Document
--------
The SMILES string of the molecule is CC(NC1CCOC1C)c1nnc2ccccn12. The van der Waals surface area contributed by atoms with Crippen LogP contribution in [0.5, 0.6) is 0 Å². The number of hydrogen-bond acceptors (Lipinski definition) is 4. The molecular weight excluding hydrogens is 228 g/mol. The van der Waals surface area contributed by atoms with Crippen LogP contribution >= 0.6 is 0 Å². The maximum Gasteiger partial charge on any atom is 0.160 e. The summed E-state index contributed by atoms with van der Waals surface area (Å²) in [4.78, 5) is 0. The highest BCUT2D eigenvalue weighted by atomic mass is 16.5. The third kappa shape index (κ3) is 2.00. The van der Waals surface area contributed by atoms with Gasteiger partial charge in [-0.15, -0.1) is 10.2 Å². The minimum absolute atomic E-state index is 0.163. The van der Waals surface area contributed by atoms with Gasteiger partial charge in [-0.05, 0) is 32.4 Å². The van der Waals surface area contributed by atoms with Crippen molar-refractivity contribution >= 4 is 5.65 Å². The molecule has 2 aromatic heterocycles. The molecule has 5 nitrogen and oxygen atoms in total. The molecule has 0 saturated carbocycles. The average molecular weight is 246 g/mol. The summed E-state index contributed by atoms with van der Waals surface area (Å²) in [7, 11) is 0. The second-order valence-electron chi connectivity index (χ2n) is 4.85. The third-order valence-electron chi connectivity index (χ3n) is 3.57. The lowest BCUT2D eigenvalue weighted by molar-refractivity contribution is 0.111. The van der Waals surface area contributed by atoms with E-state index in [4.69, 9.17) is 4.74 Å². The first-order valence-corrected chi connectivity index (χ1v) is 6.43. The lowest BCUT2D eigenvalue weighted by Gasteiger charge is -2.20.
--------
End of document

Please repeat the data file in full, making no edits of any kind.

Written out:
The SMILES string of the molecule is CC(NC1CCOC1C)c1nnc2ccccn12. The van der Waals surface area contributed by atoms with Crippen LogP contribution in [0.5, 0.6) is 0 Å². The number of hydrogen-bond acceptors (Lipinski definition) is 4. The molecular weight excluding hydrogens is 228 g/mol. The van der Waals surface area contributed by atoms with Crippen LogP contribution >= 0.6 is 0 Å². The maximum Gasteiger partial charge on any atom is 0.160 e. The summed E-state index contributed by atoms with van der Waals surface area (Å²) in [4.78, 5) is 0. The highest BCUT2D eigenvalue weighted by atomic mass is 16.5. The third kappa shape index (κ3) is 2.00. The van der Waals surface area contributed by atoms with Gasteiger partial charge in [-0.15, -0.1) is 10.2 Å². The minimum absolute atomic E-state index is 0.163. The van der Waals surface area contributed by atoms with Gasteiger partial charge in [-0.05, 0) is 32.4 Å². The van der Waals surface area contributed by atoms with Crippen molar-refractivity contribution >= 4 is 5.65 Å². The molecule has 2 aromatic heterocycles. The molecule has 5 nitrogen and oxygen atoms in total. The molecule has 0 saturated carbocycles. The average molecular weight is 246 g/mol. The summed E-state index contributed by atoms with van der Waals surface area (Å²) in [7, 11) is 0. The second-order valence-electron chi connectivity index (χ2n) is 4.85. The third-order valence-electron chi connectivity index (χ3n) is 3.57. The lowest BCUT2D eigenvalue weighted by molar-refractivity contribution is 0.111. The van der Waals surface area contributed by atoms with E-state index in [4.69, 9.17) is 4.74 Å². The first-order valence-corrected chi connectivity index (χ1v) is 6.43. The lowest BCUT2D eigenvalue weighted by Gasteiger charge is -2.20.